Poetry of Protest

Madhu Raghavendra's poems in support of the farmers' protest

farmers protest

Too Much Democracy 

Over 40000 farmers and daily wagers

committed suicide as per NCRB 2019. 

Hate crime is rising rapidly, 

so is the wealth of Indian billionaires.  

Jailed poets and activists are unable 

to get straws and spectacles. 

There is too much measuring 

by the same yardstick, 

too much religionization of things

in this land of delightful diversity. 

There is too much money 

going to untruth to prepare 

colorful shrouds for truth. 

Love is a crime now.

I agree, there is too much democracy. 

Kala kanoon, 2020

You see, it is not the farmer’s hobby 

to protest, or help us learn 

the names of Delhi borders. 

You see, it is not the farmer’s hobby 

to be tear gassed, or water cannoned, 

or be lathi charged, or live on damp highways 

in Delhi’s winter wave, during a pandemic.

If they had an option to stay home, 

they would. They need to know for sure

that the boot on their throats 

will not be pressed any harder.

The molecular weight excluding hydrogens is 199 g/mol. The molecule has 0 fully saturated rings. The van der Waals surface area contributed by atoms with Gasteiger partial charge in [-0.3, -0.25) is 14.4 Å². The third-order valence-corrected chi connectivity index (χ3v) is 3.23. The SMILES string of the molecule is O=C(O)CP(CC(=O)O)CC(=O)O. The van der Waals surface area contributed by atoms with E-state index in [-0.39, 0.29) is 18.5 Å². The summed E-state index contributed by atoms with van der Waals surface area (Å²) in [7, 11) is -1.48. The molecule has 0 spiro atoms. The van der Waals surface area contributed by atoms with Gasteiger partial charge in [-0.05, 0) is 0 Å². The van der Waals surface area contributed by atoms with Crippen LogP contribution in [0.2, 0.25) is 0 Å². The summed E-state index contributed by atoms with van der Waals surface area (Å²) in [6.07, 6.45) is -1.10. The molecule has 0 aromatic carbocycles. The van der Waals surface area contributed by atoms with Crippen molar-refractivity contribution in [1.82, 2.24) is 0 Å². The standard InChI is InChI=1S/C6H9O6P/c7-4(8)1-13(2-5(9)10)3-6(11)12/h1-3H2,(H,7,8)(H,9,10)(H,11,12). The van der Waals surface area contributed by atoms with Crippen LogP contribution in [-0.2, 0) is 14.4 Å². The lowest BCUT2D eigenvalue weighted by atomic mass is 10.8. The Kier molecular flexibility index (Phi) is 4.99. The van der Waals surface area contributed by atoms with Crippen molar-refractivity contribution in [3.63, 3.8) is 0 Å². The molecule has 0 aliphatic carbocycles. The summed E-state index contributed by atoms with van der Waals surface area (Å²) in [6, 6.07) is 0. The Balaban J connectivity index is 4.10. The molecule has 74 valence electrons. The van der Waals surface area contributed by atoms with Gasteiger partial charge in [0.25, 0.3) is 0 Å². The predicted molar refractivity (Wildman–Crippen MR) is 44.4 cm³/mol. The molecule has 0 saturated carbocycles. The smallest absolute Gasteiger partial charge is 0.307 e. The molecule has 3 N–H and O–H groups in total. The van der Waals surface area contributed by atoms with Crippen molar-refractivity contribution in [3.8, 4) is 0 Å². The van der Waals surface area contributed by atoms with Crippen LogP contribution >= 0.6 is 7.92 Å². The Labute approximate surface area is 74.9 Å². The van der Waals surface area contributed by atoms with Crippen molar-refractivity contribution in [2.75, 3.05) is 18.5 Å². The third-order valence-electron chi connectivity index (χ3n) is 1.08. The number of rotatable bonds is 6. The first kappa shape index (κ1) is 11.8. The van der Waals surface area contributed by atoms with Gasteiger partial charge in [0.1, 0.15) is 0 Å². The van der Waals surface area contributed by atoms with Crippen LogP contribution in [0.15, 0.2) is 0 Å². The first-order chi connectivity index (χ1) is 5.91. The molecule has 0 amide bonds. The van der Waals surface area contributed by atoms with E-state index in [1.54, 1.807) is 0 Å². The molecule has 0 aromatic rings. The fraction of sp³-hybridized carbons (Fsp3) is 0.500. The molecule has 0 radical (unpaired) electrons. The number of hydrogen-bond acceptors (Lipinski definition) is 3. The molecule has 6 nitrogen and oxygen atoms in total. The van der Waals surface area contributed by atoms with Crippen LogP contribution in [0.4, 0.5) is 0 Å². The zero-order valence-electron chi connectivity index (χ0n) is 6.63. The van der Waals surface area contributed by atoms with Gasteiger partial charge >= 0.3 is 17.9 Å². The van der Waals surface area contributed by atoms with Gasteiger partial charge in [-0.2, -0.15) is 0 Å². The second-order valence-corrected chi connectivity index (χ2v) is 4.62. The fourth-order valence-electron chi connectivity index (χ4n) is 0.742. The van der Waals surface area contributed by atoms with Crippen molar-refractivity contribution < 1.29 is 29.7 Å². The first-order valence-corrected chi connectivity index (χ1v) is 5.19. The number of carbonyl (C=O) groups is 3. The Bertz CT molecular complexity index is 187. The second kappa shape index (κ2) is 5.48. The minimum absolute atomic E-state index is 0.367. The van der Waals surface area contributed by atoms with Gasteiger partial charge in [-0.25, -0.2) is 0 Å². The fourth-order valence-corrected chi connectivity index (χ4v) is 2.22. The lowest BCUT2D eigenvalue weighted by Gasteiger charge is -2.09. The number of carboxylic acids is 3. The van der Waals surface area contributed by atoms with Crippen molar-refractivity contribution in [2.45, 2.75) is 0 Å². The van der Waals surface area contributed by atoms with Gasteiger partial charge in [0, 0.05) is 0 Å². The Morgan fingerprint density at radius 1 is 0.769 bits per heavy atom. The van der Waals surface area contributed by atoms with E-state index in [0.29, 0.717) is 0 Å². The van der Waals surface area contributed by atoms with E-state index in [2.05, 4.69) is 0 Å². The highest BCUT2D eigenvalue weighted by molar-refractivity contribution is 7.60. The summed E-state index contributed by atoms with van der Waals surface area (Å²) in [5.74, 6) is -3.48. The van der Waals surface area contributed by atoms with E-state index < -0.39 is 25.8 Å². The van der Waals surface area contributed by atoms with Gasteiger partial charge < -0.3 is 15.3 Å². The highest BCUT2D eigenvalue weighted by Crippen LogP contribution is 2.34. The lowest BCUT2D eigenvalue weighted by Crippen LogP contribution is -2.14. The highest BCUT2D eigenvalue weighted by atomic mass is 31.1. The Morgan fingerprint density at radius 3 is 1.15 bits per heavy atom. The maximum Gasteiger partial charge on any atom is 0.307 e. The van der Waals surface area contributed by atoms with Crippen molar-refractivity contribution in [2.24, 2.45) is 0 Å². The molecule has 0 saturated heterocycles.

You see, it is not the farmer’s hobby

to die. 

The Bani of Protest 

To the farmers marching towards 

justice as effortlessly 

as the lotus eyed feeds 

on sweet rice made by Yashoda

crossing barricades and trenches

thrust by the police on orders of the State, 

the way the ultimate truth arrives 

on tractors and on feet

with a sickle and a plough 

feeding those who come 

their way with both hands

under their tents of fearless feast —

carrying us on a boat across the hunger sea

reminding the system 

bhukhi-aa bhukh na utree 

jay bannaa puree-aa bhaar


and reclaim justice singing 

waahay guru, waahay guru,

waahay guru, waahay jeeyo.

MADHU Raghavendra (poet, curator, and social activist) has authored three books of poetry, Make Me Some Love To Eat, Stick No Bills, and Being Non-essential. He is the founder of Poetry Couture, a movement that has created free spaces for poetry in many cities of India, including the North East. He uses performance poetry as a tool to advocate human and environmental rights.  He regularly curates and reads for the American Center libraries in India. He collaborates with global artists to create cross disciplinary poetry experiences. His poems have been set to classical music and contemporary dance. He conducts performance poetry workshops for young adults, and reads at many literary festivals across India. His works have been featured in many literary journals.



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